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Discussion Starter · #1 ·
I own a Hughes GCEBO receiver.My picture has not been very clear lately.I go into the menu to switch transponders to a stronger signal,but it goes back to the transponder i switched from when i leave the set up menu.Any suggestions how to keep the signal to where i set it at.Thank you.
 

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I don't think you can select the transponder manually. Transponder is "linked" to the channels you are watching. Therefore, when you change channels it changes transponder.
 

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Quote:
From the EKB
A transponder is the transmitter/antenna on the satellite. Typically a satellite will have around 32 transponders, although the owner of the satellite may not be licensed for all 32. Each transponder operates at a specific frequency, and can carry from 1 to 8 channels of TV and audio. Even and Odd transponders operate with opposite circular polarization to prevent adjacent "channel" interference. When you go to the installation screen, the transponder shown will be the one carrying the program you were last watching. You can not choose to have your program come across a different transponder. Several of the transponders on some of the satellites are operating at double power, and this accounts for some of the difference you are seeing. Other transponders might have different effective strengths at different geographical locations within their footprint. But there's not much point in being concerned, almost any strength over 50 gives you a perfect picture. Higher strengths just give you some margin against rain and snow fade.
 

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EKB stands for Echostar Knowledge Base. Each DBS MPEG2 transponder typically carries about a dozen standard definition programs, or several dozen audio programs. That is true for both Echostar and DirecTV DBS. DirecTV owns and operates all 32 DBS transponders available at its "core" 101 degree satellite slot. Each transponder broadcasts data within a specified, fixed band that is approximately 30Mz wide.


Not all DirecTV receivers begin their self test on the transponder that was most recently being watched. I think the Hughes "D" series and earlier being the transponder test on the transponder last tested. Maybe even the "E" series as well. I think all of the RCA and Sony begin it on the transponder of the program most recently watched.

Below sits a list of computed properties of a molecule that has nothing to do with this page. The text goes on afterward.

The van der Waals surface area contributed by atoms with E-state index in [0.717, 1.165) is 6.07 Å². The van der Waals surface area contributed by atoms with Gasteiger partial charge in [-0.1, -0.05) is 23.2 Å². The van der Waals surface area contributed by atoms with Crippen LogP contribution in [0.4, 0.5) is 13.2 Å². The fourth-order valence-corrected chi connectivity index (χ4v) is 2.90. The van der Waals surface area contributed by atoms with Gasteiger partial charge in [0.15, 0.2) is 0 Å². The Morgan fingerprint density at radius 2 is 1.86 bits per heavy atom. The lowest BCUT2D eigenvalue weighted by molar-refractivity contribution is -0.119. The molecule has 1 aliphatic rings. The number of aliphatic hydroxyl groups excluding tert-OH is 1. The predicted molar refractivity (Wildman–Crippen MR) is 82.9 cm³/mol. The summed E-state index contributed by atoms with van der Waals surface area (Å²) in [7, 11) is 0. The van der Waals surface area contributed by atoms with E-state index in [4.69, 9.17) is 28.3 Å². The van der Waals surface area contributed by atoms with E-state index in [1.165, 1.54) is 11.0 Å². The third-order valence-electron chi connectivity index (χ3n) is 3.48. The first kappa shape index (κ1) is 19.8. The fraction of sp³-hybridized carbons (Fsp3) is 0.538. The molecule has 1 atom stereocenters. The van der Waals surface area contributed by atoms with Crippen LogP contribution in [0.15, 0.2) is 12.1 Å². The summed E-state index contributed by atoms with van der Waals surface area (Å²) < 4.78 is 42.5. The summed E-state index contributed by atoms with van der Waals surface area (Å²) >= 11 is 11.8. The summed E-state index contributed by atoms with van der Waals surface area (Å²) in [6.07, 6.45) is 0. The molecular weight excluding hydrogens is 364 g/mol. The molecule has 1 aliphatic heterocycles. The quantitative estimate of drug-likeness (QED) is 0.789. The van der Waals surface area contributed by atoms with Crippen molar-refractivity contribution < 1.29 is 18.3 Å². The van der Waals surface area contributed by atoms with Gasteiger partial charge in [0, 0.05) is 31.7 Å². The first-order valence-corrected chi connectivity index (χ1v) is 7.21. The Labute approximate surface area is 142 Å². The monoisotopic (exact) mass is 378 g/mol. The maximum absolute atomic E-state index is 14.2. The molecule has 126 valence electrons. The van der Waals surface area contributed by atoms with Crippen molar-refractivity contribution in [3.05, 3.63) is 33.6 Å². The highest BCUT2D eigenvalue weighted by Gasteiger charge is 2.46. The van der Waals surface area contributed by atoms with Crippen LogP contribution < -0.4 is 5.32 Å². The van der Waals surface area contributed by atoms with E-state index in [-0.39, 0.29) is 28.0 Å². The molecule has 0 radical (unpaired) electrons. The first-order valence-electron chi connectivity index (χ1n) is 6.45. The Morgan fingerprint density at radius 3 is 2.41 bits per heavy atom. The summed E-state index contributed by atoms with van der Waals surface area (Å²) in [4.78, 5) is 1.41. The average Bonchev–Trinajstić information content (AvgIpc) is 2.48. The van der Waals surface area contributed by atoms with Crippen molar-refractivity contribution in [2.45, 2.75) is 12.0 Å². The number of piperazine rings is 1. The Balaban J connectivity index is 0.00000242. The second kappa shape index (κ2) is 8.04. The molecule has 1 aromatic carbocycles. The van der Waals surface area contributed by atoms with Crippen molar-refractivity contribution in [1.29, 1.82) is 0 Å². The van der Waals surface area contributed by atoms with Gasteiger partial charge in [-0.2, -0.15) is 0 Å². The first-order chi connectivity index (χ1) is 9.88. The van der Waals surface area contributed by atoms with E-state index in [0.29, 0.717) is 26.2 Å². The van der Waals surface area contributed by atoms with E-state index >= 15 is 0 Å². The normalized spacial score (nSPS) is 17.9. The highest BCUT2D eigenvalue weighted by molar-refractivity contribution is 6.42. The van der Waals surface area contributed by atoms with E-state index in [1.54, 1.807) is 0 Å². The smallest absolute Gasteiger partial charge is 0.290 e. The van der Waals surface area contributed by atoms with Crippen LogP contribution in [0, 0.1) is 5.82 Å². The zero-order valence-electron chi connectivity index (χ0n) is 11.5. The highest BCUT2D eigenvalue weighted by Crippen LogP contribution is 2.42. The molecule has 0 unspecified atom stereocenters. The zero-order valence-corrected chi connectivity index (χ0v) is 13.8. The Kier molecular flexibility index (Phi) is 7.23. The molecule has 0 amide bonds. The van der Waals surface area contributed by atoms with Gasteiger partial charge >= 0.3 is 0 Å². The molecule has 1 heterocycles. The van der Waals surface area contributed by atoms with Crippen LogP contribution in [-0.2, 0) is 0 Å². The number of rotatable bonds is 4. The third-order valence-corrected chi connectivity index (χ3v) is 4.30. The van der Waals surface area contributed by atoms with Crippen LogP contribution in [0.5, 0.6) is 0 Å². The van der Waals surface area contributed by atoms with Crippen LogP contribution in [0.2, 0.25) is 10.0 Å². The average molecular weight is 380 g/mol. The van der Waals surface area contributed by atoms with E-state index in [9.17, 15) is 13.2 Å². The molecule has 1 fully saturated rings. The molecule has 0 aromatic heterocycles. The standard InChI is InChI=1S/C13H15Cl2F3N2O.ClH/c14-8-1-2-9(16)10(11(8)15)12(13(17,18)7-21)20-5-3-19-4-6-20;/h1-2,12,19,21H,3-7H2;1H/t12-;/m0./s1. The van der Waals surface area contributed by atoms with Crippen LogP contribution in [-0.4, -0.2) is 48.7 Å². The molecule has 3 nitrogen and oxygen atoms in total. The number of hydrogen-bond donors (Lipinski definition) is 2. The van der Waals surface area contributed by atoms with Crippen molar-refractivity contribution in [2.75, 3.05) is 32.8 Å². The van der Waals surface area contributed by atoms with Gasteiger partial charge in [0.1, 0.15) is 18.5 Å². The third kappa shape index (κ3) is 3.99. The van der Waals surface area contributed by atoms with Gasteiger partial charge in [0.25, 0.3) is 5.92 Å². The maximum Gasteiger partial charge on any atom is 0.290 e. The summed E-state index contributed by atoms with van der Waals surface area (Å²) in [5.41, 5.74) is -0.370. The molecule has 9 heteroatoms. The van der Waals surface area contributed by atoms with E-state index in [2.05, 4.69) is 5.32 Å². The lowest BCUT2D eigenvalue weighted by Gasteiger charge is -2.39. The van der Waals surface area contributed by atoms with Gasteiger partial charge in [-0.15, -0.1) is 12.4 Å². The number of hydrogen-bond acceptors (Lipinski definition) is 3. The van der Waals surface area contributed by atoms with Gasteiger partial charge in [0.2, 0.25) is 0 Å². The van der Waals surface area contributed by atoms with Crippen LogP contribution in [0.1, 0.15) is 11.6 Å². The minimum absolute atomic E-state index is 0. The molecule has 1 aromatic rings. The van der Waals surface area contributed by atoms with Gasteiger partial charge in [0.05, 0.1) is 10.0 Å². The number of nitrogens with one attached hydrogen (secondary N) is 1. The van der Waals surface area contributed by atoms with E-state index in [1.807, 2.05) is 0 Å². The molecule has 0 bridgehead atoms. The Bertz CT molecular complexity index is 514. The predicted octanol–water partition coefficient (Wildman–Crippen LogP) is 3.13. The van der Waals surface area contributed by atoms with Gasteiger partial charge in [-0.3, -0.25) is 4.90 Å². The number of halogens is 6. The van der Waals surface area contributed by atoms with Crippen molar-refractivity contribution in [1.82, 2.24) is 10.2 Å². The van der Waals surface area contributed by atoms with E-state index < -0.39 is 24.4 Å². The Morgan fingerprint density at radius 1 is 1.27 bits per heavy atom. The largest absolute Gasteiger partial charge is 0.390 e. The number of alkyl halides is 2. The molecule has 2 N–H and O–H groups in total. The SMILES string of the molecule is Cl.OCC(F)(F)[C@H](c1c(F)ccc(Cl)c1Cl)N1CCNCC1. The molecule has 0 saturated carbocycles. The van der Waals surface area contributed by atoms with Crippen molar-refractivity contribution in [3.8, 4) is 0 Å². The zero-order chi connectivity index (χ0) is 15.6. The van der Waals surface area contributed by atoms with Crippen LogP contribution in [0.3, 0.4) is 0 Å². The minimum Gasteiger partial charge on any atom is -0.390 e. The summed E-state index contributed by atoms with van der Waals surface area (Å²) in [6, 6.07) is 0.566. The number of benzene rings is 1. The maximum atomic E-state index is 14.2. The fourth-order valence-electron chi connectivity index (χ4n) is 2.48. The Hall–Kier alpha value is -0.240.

Hughes has a neat test feature that many people never find. On all the models up to and including "E", it is called Cable Test. You go to the test screen, move the cursor two clicks to the right and select. It rapidly develops a table displaying the strength of all 32 transponders. On the GAEBO/GCEBO models, I think that feature might actually be called Transponder Test, but I don't have such a receiver handy to check at the moment.


Reversing the polarity of successively numbered transponders broadcast from the same satellite slot allows them to overlap and thus the DBS bandwidth at each satellite slot can be used twice with minimal cross polarization interference. I tend to think of 1, 3, 5 and 7 as adjacent channels, and they are similarly polarized.


Interference from identically numbered transponders broadcasting from what might be called adjacent slots is actually co-channel interference. With digital, circularly polarized signals, the difference in interference from adjacent satellite transponders that are similarly polarized versus from ones with reversed polarity is insignificant, and thus, adjacent circularly polarized DBS satellite slots have the same polarization plan as one another, whereas adjacent, linearly polarized, analog satellites benefit from having reversed or "flipped" polarity plans.
 

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Yeah, but I was justing trying to give JTB an idea of what a transponder actually is, without me rambeling on. :)
 
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